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Previous Challenge Entry (Level 3 – Advanced)
Topic: Season(s) of a year or life (01/13/11)

TITLE: Escape from the Blue Moon
By Clyde Blakely


Reporter: Cosmos Principal here for Galaxy Radio and our follow-up interview with the world’s greatest space explorer, Spaceman Bob, as his season of life changes to retirement and he recounts some of his many exploits. He left us “up in the air” last time with the story of his spacecraft crashing in a “blue moon’s” tunnel. The inside of the craft was growing dim from the damaged power supply, his spacesuit’s helmet visor also was cracked so he couldn’t use it, and oxygen was leaking through a rupture in the spaceship’s hull. Obviously you made it out alive, how did you ever do it millions of miles from earth?

Spaceman Bob: It wasn’t really that hard; you see…uh, why isn’t the interviewer, Star Parker, from last week here?

CP: Star was so anxiously waiting to hear how you escaped that she made herself sick. She’s recording this at home to listen to later; she couldn’t even listen to it live. Spaceman Bob, stop the suspense, how did you escape?

SB: Well, I grabbed the flashlight before turning off the main breaker to try and save what little energy remained and find the short circuit or whatever the problem was later. I needed light to first find the leak and try to stop it. When I turned the flashlight on it wasn’t charged, slowly dimming and then went out.

CP: Oh my goodness. You found the leak and repaired it in the dark.

SB: Not exactly. The flashlight died and I saw a soft bluish glow all around in the cabin. It startled me because I thought it was from an electrical fire.

CP: You mean you had to first fight an electrical fire in the dark, all the while your oxygen was escaping into space?

SB: Not exactly. I realized the light was coming from outside, from the star’s light reflecting off the blue gems, the same ones which kept my attention and caused me to crash in the first place.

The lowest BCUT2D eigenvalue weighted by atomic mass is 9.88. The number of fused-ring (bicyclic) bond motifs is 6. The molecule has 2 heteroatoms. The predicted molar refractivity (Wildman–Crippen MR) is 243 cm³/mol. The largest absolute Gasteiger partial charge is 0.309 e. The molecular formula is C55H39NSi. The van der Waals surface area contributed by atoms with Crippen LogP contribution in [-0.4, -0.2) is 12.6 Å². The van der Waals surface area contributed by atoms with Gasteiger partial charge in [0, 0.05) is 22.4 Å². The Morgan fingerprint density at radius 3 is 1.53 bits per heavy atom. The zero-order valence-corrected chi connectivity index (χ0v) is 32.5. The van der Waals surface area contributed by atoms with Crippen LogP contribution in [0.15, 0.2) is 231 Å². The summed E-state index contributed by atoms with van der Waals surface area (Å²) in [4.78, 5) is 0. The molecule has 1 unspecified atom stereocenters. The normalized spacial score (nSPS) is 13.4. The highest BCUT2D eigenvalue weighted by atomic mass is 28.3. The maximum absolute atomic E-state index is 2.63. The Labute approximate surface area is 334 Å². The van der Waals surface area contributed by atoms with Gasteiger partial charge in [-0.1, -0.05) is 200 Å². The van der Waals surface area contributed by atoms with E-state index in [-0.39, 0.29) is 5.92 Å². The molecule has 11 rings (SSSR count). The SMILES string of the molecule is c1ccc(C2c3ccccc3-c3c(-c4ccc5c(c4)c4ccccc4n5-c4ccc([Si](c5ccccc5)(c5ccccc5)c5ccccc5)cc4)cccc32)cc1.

CP: So it wasn’t an electrical fire and you were able to find the leak and fix it anyway.

SB: Not exactly. I thanked the Lord for the light, but when I looked out of the window I noticed the gems were starting to go by.

CP: They were moving?

SB: Not exactly. They were passing my window because I was going back out of the tunnel.

CP: So you were able to restart your engine!

SB: Not exactly. The leak was pushing me back towards the surface.

CP: You must have really been worried with a leak in the craft’s hull so big it was pushing the whole spaceship back out and terrified knowing you had even less time left to find some was to survive.

SB: Not exactly. You see, it wasn’t the leak in the hull that I was hearing. When I bumped into the end of the tunnel I made a split in the moon’s crust and subterranean gases were escaping, pushing the craft out the tunnel.

CP: You must have been cheering with such luck.

SB: Not exactly. The escaping gases were not pushing me straight; the craft twisted, becoming lodged catawampus in the tunnel, and stuck there.

CP: You must have…well, please go on.

SB: There was more of that wonderful blue light now in the cabin since I was closer to the surface, and I was able to use the manual arms attached to the craft’s outside to dislodge it and right itself.

CP: Thank God for the light and the mechanical arms!

SB: Exactly. The rupturing gases continued to push me out.

CP: So you got out of the tunnel, fixed the electrical problem, called earth and were rescued.

SB: Not exactly. I never could get the electrical power restored but then…

CP (interrupting): That’s all the time we have again this week listeners. Spaceman Bob has escaped from his only crash in space: “once in a blue moon” as he calls it, and now, as before, he leaves us up in the air. Miracles have filled Spaceman Bob’s life. What will happen next?

SB: One quick question?

CP: Sure, real quick we have 15 seconds.

SB: Will Star Parker be back next week?

CP (a quick smile and a wink): Exactly. Please listen next week when Star Parker will talk with Spaceman Bob as he reminiscences about his outer space adventures. What a tremendous life you’ve had! Have you ever thought of writing a book?

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Member Comments
Member Date
Shann Hall-LochmannVanBennekom 01/22/11
I love your sense of humor. I giggle throughout the piece. The ending was great. I suspect this was suppose to be for last week's topic, but I'm delighted that I got to read it.
Joanne Sher 01/25/11
Lots of giggles! Loved the repetition of "not exactlyu." Fun!